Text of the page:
:: z-es^ ,V-:i s :: :: i i-^rr :e :: :: tr.
Furthermore, studies show that it does not
achieve immunity against alienation.
Especially, in the case of children, it only
makes them more confused.
It is to deal with precisely these [
that the Community Relations Committee of
the Greater Miami Jewish Federation is
once again distributing a set of guidelines to
help prevent children from being exposed to
the psychological embarrassment of ac-
tivities surrounding the holiday season.
Of special significance is that the CRC has
distributed copies of the guidelines to public
schools and to the Dade County Board of
Public Instruction itself. In a covering let-
ter. CRC officials have explained to school
officials that "This year it is critical that we
remain firm in our commitment to the
separation of church and state, and it is
essential that we encourage our pubbc
schools to maintain a high level of religious
r.e'-itrahtv."
Once again, as in the past wner. the CRC
previously distributed its guidelines we ap-
plaud the Committee's effort. W are
especially gratified to note that the Commit-
tee emphasizes that it "in no way meant to
suggest that the separation of church and
state has been violated" by tr.e school
system during this holiday season.
More at issue is that the separation prin-
ciples needs reaffinnabon particularly at
this time of the year, when the spirit of
brotherhood, which should be encouraged by
us all. tends to weaken the unique distinc-
tions between the two major faiths, which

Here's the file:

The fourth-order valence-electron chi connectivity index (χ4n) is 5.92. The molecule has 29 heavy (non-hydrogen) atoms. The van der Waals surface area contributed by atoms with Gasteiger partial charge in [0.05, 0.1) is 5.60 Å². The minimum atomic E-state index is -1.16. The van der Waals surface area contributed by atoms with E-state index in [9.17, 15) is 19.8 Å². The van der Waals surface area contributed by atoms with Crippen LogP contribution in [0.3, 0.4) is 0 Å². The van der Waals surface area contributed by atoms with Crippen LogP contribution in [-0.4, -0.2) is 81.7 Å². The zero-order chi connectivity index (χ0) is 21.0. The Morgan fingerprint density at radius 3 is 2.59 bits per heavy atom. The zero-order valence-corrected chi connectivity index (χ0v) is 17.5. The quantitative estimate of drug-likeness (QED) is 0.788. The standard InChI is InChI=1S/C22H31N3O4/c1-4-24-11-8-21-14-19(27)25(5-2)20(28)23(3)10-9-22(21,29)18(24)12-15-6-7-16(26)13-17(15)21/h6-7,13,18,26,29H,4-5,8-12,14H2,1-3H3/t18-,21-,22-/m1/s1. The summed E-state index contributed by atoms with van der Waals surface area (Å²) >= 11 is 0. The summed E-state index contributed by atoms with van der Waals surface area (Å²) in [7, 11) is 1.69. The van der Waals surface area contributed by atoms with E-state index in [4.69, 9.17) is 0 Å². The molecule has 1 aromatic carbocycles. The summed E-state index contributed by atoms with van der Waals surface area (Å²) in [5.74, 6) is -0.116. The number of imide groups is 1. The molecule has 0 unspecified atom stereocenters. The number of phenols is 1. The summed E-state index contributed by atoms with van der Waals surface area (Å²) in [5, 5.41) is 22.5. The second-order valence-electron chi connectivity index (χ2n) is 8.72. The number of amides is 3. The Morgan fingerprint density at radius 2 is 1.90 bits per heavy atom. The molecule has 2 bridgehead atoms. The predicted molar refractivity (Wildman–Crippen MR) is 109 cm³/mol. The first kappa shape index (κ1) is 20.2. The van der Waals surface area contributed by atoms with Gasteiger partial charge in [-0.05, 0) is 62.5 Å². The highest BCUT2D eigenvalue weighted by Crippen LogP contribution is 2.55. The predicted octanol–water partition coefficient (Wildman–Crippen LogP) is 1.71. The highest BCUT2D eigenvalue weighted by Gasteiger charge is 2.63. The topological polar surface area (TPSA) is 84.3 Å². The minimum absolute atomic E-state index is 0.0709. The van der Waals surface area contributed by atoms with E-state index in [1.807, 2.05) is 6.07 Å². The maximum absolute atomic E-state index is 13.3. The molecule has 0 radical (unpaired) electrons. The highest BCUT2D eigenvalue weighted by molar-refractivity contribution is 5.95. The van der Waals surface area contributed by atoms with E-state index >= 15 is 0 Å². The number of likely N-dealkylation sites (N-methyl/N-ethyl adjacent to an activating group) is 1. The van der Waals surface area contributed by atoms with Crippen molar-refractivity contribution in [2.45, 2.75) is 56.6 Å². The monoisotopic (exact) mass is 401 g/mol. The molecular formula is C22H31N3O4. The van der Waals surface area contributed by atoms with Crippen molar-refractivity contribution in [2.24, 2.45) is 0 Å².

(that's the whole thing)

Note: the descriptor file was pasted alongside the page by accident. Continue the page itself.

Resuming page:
an enlightened brotherhood should always
be careful to avoid at all cost.
Populist Party
Closely Linked to Liberty Lobby
BOSTON The Anti-
Defamation League of B'nai
B'rith has revealed that the
Populist Parry is the major
right wing extremist
organization in the nation
attempting to exploit the
farm crisis by recruiting
distressed farmers.
According to an ADL report.
the Populist Party a csoacty Baked
to the anti-Jewac Lfcerty Lobby
Mpapsai aaaas^aaiaBaasas' -
Wascmgtoo and Beaded by Wuis
A. Carto. who is a member of the
Party* Executive Csaai
The Leagoe dejerfced Liberty
Loboy as the most rrnftwional
BsaaaU nati ."r* di -.-
ers vest otto high
this year after a
oe a*-.
u:r "... :i_ -e-f *ii i
"* Parrr's li?4

M
i^ A." li
Daifeed 5-_a:.?s
THE ADL report, issued a: a
BMior : se Lccu-.r I Kattaaai
Z\rr .'.. "----"&f r-r" T u
Bostor. 5 ~*> .<. said
Party acQTBts kave baaa
iZlZ
- IEVETB 5741
SI
.-. ."_-s
aajaaaan
nsaa
Seymour D. Reset, rx -
toe League's namnal Crri Bights
Coeanattee. told the partaepar.:s
1: Urn r^ Iftal Am Party ?
to make iecuads among
is based oa
extremal soaa-
rkms" to toe farm mm
The report, prepared cy ADL*
Crri Rajhts Drnaba. says that
the Party, portraying sseif a* a
mnearnatjoc of the 19tfc Century
Popuast Movement, seeks to ckak
itaaV m tke seeaaaar respectabawr
of aarinI ilutoral poetics. It
pat forward a Presidential eaa-
a the 1964 eseetaoc -
sack star Bob Richaroa.
Olympic Gold Medahtt. wha
>ml4atatea.
left the Party.
ITS EFFORTS to attract
___________________
' achieved of -
as: vear m
5 ittle
-.-- Party 5
met with
>"i uiTtwhi ae report poets
spread erery week m toe pages of
"Tae ^aag#x. waica has a eir-
." iTisa of more toan 130.000.
IN DESCRIBING the
raoLzrocai and persoaahtka of
toe Popcust Party, the ADL
report said the groap ts a "
haarhni to proaaxe the
of Liberty Lobby." It
toe latost effort by the Lobby's
ieader. WHbs Carto. to generate
ac aura of li giriiaai j for has
>>year-oid program of bigotry.
Carto has cafied the defeat ot
Adatf Hitler "the defeat of
laoa'
Jews." The strategy, ac-
to ADL. is. in effect, to
ase toe Popofist Party aa a-Tro-
jar. Horse" to break toroagh the
boaadar 5 separatiag
The PopoJist Parr- previously I